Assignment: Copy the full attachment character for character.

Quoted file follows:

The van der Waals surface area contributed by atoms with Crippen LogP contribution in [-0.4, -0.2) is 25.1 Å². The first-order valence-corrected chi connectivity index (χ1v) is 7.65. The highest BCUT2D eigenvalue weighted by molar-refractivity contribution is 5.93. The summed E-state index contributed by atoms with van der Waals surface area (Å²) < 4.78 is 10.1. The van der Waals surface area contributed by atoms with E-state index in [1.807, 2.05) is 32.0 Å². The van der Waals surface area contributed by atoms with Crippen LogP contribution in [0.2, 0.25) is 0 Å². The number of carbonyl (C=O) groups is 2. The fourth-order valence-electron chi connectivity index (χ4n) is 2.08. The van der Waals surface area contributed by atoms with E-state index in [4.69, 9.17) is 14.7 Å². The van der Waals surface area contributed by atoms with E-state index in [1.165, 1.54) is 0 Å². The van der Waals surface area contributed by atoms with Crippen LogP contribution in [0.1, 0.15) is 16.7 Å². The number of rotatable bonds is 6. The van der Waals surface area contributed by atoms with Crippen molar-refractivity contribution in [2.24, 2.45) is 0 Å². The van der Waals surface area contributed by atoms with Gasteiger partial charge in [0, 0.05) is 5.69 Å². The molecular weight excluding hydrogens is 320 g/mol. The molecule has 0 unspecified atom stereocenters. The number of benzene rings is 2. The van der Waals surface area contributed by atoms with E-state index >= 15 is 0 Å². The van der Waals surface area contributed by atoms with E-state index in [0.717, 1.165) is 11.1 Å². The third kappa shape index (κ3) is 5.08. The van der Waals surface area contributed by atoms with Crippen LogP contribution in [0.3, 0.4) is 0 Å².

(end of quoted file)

The van der Waals surface area contributed by atoms with Crippen LogP contribution in [-0.4, -0.2) is 25.1 Å². The first-order valence-corrected chi connectivity index (χ1v) is 7.65. The highest BCUT2D eigenvalue weighted by molar-refractivity contribution is 5.93. The summed E-state index contributed by atoms with van der Waals surface area (Å²) < 4.78 is 10.1. The van der Waals surface area contributed by atoms with E-state index in [1.807, 2.05) is 32.0 Å². The van der Waals surface area contributed by atoms with Crippen LogP contribution in [0.2, 0.25) is 0 Å². The number of carbonyl (C=O) groups is 2. The fourth-order valence-electron chi connectivity index (χ4n) is 2.08. The van der Waals surface area contributed by atoms with E-state index in [4.69, 9.17) is 14.7 Å². The van der Waals surface area contributed by atoms with E-state index in [1.165, 1.54) is 0 Å². The van der Waals surface area contributed by atoms with Crippen LogP contribution in [0.1, 0.15) is 16.7 Å². The number of rotatable bonds is 6. The van der Waals surface area contributed by atoms with Crippen molar-refractivity contribution in [2.24, 2.45) is 0 Å². The van der Waals surface area contributed by atoms with Gasteiger partial charge in [0, 0.05) is 5.69 Å². The molecular weight excluding hydrogens is 320 g/mol. The molecule has 0 unspecified atom stereocenters. The number of benzene rings is 2. The van der Waals surface area contributed by atoms with E-state index >= 15 is 0 Å². The van der Waals surface area contributed by atoms with E-state index in [0.717, 1.165) is 11.1 Å². The third kappa shape index (κ3) is 5.08. The van der Waals surface area contributed by atoms with Crippen LogP contribution in [0.3, 0.4) is 0 Å².